No mercy: Moment a grey heron swoops in to grab its first duckling


Too late: The terrified duckling quacks in panic as the heron snaps it up

These amazing photos capture the moment a heron snapped up two newborn ducklings as their mother helplessly watched.

The drama began when the heron swooped over a lake in Dublin and attempted to panic ducks and pick off any stray birds as it searched for its next meal.

A terrified mother duck tried to shepherd her family of eight ducklings - born just the day before - into the safety of some reeds by the side of the lake.

Rush to the reeds: The mother duck frantically tries to get her day old ducklings to shelter in some plants

But the wily bird had spotted this mother's nest and was laying in wait to gobble not one, but two of her precious offspring.

Photographer, Paul Hughes, 40, from Dublin witnessed the event.

'The heron was trying to scare the ducklings away from their parents so it could pick up the stragglers,' he said.

'The mother was trying to herd her young to the safety of an island in the lake as well as the nearby reed beds.

'But this heron was very canny - he had clocked this plan and had one of his own.
'He went right in for the kill with no messing about.

'It's part of nature and people should understand that.'

Back for seconds: The heron holds up its second catch of the day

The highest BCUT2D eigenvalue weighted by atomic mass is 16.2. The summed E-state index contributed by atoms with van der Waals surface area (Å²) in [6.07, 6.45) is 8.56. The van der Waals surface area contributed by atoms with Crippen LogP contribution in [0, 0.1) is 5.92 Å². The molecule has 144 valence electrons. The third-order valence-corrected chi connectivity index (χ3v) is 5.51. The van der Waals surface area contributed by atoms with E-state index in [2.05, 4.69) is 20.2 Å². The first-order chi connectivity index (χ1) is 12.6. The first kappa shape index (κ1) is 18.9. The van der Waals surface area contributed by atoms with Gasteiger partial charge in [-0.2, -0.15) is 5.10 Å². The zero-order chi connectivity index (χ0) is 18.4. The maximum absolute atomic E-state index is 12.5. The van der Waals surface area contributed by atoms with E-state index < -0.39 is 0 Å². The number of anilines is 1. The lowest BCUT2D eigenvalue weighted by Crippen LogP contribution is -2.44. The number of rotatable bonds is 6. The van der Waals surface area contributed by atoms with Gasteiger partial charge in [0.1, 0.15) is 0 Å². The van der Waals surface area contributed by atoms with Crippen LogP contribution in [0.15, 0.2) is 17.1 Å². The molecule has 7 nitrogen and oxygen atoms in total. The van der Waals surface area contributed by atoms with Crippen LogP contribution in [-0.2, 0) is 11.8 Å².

Gobbled up: The heron eats the baby bird, leaving the distressed mother duck with just six of her eight babies left

Herons, which stand at 40 inches tall, with a 77 inches wingspan and a weight around 4lbs, also raise their young this time of year.

Mother herons lay between four and five pale blue eggs - when they hatch the chicks require constant food to avoid starvation.

Herons usually feast on fish or frogs and are incredibly patient creatures, standing still for long periods of time before catching their prey by striking with their long beaks.

Once it has returned with food the parent heron will cough up the partially digested remains for their offspring to eat.

Heron chicks are prone to cold - which means the parents must not leave their young for too long or they will die.

This means they are in a constant battle against time to find as much food as possible to increase the chances of their own chicks surviving.

source: dailymail